“Love your enemies.” “Turn the other cheek.” (Matthew 5:38-40). This sounds admirable to some, but preposterous to others. The nineteenth century philosopher Friedrich Nietzsche thought such talk promotes a society of weaklings. Karl Marx thought these words keep the oppressed under the thumbs of the capitalists.
Does Jesus want us to be doormats, suckers who allow ourselves to be taken advantage of by every bully, dictator and gangster that comes down the pike?
Let’s look at a few examples. David did not kill Saul, the Lord’s anointed (1 Samuel 26). But neither did he give himself up. He resisted the injustice of his insecure king even while he respected the king’s sacred office. When the citizens of Nazareth tried to throw Jesus over the brow of the hill, he slipped through the crowds and escaped (Luke 4:29-30). His time had not yet come. When Henry VIII divorced his wife, married another, and declared himself head of the Church, his Chancellor, Thomas More, did everything he could ethically do to avoid execution (see the movie A Man for All Seasons).
But when false testimony finally led to the death sentence for Jesus and his sixteenth century disciple, Thomas, it was time to give witness to the truth with their blood. It was time to turn the other cheek. Notice the attitude of our Lord towards his persecutors — “Father forgive them, for they know not what they do (Luke 23:34).” And Thomas More’s words to the executioner, after giving him a few coins as a tip: “Do not hesitate to do your duty, for you send me to God.”
Tough love sometimes demands we say tough words. Jesus called the Pharisees hypocrites and publicly exposed their sophistry (Mark 7). After sentence was pronounced, Thomas More loudly proclaimed to the packed courtroom that the King had no right to make himself head of the Church of England.
But wait a minute. Isn’t that judging? Didn’t Jesus say not to judge (see Luke 6:37ff)?
What no human being can or should do is judge the ultimate standing of another person before God based on the hidden motivations of the heart. People can do some abominable things based on fear, hurt, or misinformation. Recall the words of Jesus: “They know not what they do.” But what they do is abominable, nonetheless. Though God alone is competent to judge the heart, we can and must judge whether objective behavior is bad or good, right or wrong. Sometimes it is even our duty to tell people that it is wrong and condemn it in the strongest possible terms.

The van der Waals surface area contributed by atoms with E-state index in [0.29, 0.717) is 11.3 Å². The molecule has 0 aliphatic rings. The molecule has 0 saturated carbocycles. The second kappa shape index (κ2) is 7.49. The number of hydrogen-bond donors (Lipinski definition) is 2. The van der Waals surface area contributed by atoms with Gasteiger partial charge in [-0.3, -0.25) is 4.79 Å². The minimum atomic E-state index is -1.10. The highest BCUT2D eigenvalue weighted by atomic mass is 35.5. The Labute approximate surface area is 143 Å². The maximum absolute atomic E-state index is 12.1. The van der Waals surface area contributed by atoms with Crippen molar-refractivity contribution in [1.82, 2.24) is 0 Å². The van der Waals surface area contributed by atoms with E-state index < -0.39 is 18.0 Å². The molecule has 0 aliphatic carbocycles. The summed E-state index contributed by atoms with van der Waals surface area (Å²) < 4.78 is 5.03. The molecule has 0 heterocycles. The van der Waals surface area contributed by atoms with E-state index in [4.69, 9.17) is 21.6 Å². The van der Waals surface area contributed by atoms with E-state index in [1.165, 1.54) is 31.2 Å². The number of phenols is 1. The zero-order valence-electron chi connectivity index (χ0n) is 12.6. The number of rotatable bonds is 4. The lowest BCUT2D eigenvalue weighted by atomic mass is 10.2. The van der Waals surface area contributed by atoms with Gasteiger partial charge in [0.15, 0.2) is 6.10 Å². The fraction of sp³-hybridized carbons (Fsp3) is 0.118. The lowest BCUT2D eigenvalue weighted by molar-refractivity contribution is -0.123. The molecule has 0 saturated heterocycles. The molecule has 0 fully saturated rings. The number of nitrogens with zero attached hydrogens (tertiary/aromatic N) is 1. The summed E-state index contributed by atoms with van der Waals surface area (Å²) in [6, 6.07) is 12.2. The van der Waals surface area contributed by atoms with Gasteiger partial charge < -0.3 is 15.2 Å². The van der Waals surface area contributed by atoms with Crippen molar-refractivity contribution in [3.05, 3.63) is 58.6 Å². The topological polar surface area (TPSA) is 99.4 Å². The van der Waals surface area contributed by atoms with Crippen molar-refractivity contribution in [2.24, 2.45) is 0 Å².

Abortion is wrong. But that does not mean that a particular woman and her abortionist are alienated from God, bound certainly for hell. And it does not mean that I am better than the particular woman or physician who is a party to an abortion. Jesus said “from those to whom much has been given, much will be expected.” Maybe the woman and the abortionist have done more with what they’ve been given than I. That’s not for me to figure out. That’s God’s call. My responsibility is to care enough about them to tell them the truth and help them get the support they need to live according to that truth.
Dr. Bernard Nathanson, notorious abortionist, and Norma McCorvey, the “Roe” of Roe vs. Wade, ultimately became prolife activists. Why? Because they met Christians who, while hating the sin, truly loved the sinner.
Such love of enemies is supernatural. It is possible only for God and for those who let His love work through them. Will such love change everyone? The example of Judas and the Pharisees would argue not. Yet Norma McCorvey and Dr. Nathanson demonstrate that, for those whose hearts are the least bit open, such love is often irresistible.
Editor’s Note: Reflection on the Mass readings for the Seventh Sunday in Ordinary Time (Year A) — Leviticus 19:1-2, 17-18; Psalms 103:1-2, 3-4, 8, 10, 12-1; First Corinthians 3:16-23; Matthew 5:38-48. This series for reflections on the upcoming Sunday Readings usually appears on Saturday.